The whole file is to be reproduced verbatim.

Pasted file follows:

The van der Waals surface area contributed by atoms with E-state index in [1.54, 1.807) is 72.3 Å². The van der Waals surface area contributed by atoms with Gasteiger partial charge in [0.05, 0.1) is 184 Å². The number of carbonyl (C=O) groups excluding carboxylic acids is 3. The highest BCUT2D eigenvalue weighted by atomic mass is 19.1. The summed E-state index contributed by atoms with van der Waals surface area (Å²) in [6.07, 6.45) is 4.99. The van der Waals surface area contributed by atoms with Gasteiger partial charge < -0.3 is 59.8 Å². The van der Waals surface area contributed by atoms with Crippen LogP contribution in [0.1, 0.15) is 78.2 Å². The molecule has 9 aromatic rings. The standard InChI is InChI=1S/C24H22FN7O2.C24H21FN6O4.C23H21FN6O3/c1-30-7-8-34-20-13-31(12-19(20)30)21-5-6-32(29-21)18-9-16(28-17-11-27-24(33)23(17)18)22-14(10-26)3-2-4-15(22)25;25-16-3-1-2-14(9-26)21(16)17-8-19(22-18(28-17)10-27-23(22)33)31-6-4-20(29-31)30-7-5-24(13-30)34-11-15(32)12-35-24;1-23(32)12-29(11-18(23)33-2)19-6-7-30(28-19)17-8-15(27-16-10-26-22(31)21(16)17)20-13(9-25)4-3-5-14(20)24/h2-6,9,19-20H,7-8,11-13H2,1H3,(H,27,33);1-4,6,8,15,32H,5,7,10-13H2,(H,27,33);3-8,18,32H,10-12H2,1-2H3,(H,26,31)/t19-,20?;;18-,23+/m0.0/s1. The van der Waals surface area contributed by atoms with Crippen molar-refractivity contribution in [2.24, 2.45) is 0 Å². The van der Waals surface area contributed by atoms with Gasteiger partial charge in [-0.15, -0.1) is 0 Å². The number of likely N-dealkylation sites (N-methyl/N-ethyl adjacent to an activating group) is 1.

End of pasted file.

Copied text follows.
The van der Waals surface area contributed by atoms with E-state index in [1.54, 1.807) is 72.3 Å². The van der Waals surface area contributed by atoms with Gasteiger partial charge in [0.05, 0.1) is 184 Å². The number of carbonyl (C=O) groups excluding carboxylic acids is 3. The highest BCUT2D eigenvalue weighted by atomic mass is 19.1. The summed E-state index contributed by atoms with van der Waals surface area (Å²) in [6.07, 6.45) is 4.99. The van der Waals surface area contributed by atoms with Gasteiger partial charge < -0.3 is 59.8 Å². The van der Waals surface area contributed by atoms with Crippen LogP contribution in [0.1, 0.15) is 78.2 Å². The molecule has 9 aromatic rings. The standard InChI is InChI=1S/C24H22FN7O2.C24H21FN6O4.C23H21FN6O3/c1-30-7-8-34-20-13-31(12-19(20)30)21-5-6-32(29-21)18-9-16(28-17-11-27-24(33)23(17)18)22-14(10-26)3-2-4-15(22)25;25-16-3-1-2-14(9-26)21(16)17-8-19(22-18(28-17)10-27-23(22)33)31-6-4-20(29-31)30-7-5-24(13-30)34-11-15(32)12-35-24;1-23(32)12-29(11-18(23)33-2)19-6-7-30(28-19)17-8-15(27-16-10-26-22(31)21(16)17)20-13(9-25)4-3-5-14(20)24/h2-6,9,19-20H,7-8,11-13H2,1H3,(H,27,33);1-4,6,8,15,32H,5,7,10-13H2,(H,27,33);3-8,18,32H,10-12H2,1-2H3,(H,26,31)/t19-,20?;;18-,23+/m0.0/s1. The van der Waals surface area contributed by atoms with Crippen molar-refractivity contribution in [2.24, 2.45) is 0 Å². The van der Waals surface area contributed by atoms with Gasteiger partial charge in [-0.15, -0.1) is 0 Å². The number of likely N-dealkylation sites (N-methyl/N-ethyl adjacent to an activating group) is 1.